Illinois' Constitution will be amended to include the so-called "Safe Roads Amendment," meant to allocate billions for transportation projects; but opponents say it will cause financial strain in an already financially strained state, after voters passed the measure during Tuesday's general election.
Illinois voters overwhelmingly approved the measure to add Section 11 to Article IX of the state's Constitution. The amendment required the approval of 60 percent of voters, or of more than 50 percent of all ballots cast, to pass. On Tuesday, about 80 percent of Illinois voters -- 3,690,927 yes to 985,245 no -- voted in favor of the measure.
Another name for the measure has been the "lockbox amendment" because of its roots in the uneasy pre-election truce between Gov. Bruce Rauner and House Speaker Michael Madigan (D-Chicago). Madigan's public support has been seen as key to getting the amendment on the ballot for Tuesday's election and for its eventual passage. Meanwhile, Rauner didn't publicly support the measure but he raised no objections to it.
The amendment's opponents included editorial boards of major Chicago newspapers, who recommended the measure be voted down and complaining that voters had been misled into believing the amendment has the approval of rank-and-file state residents.
However, the amendment did have widespread bipartisan support, in sharp contrast to other proposed amendments including term limits and redistricting that failed to make it onto Tuesday's ballot. That kind of support came about because state politicians realized they would not be affected by the measure, Pat Hughes, founder of the Illinois Opportunity Project, said during a conservative radio show appearance before the election.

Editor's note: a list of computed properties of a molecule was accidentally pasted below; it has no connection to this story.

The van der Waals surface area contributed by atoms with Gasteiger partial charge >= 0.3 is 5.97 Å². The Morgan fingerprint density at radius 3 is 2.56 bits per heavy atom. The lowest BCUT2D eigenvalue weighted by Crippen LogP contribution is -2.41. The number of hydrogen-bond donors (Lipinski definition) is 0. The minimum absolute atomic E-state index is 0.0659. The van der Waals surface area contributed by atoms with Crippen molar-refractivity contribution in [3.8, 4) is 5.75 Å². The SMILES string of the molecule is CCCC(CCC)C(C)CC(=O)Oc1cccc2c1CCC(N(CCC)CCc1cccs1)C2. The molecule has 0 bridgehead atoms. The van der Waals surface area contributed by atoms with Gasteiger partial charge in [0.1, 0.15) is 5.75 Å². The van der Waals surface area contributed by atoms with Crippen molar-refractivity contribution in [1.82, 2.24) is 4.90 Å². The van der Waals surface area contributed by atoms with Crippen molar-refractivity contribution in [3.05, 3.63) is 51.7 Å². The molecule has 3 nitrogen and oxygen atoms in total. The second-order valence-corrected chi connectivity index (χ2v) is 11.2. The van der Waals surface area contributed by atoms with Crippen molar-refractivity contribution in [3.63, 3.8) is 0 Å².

“I think it is because you’re talking about a couple of different things,” Hughes told Dan Proft on the Illinois Rising radio show. “The remap and term limit is sort of politics. It’s the nature of politics. Whereas, this road-fund situation is directly to the pocketbooks. It speaks directly to what people worry about every day: where their money is being spent, whether they are going to have good roads to drive on -- things of that nature.”
Hughes said lawmakers are more likely to vote "yes" on an amendment that will not affect their position as lawmakers.
“(As a lawmaker), I’m not going to term-limit myself, and I am certainly not going to remap myself out of my seat but, hey, if I can get some points (by giving) out contracts and everything else, well then that is a different scenario and that makes good sense to me,” Hughes said.
The Sun-Times, citing unnamed sources, claimed the amendment was a joint effort by the Illinois Chamber of Commerce and the Illinois Road and Transportation Builders Association.
The measure was part of a joint resolution introduced in April 2015 by then-Rep. Frank Mautino, who now is Illinois Auditor General. The measure spent about a year in the House Rules Committee before it was read, was amended and enjoyed the sponsorship of dozens of state lawmakers.
The measure was adopted by the House and Senate this past May and added to the November General Election ballot.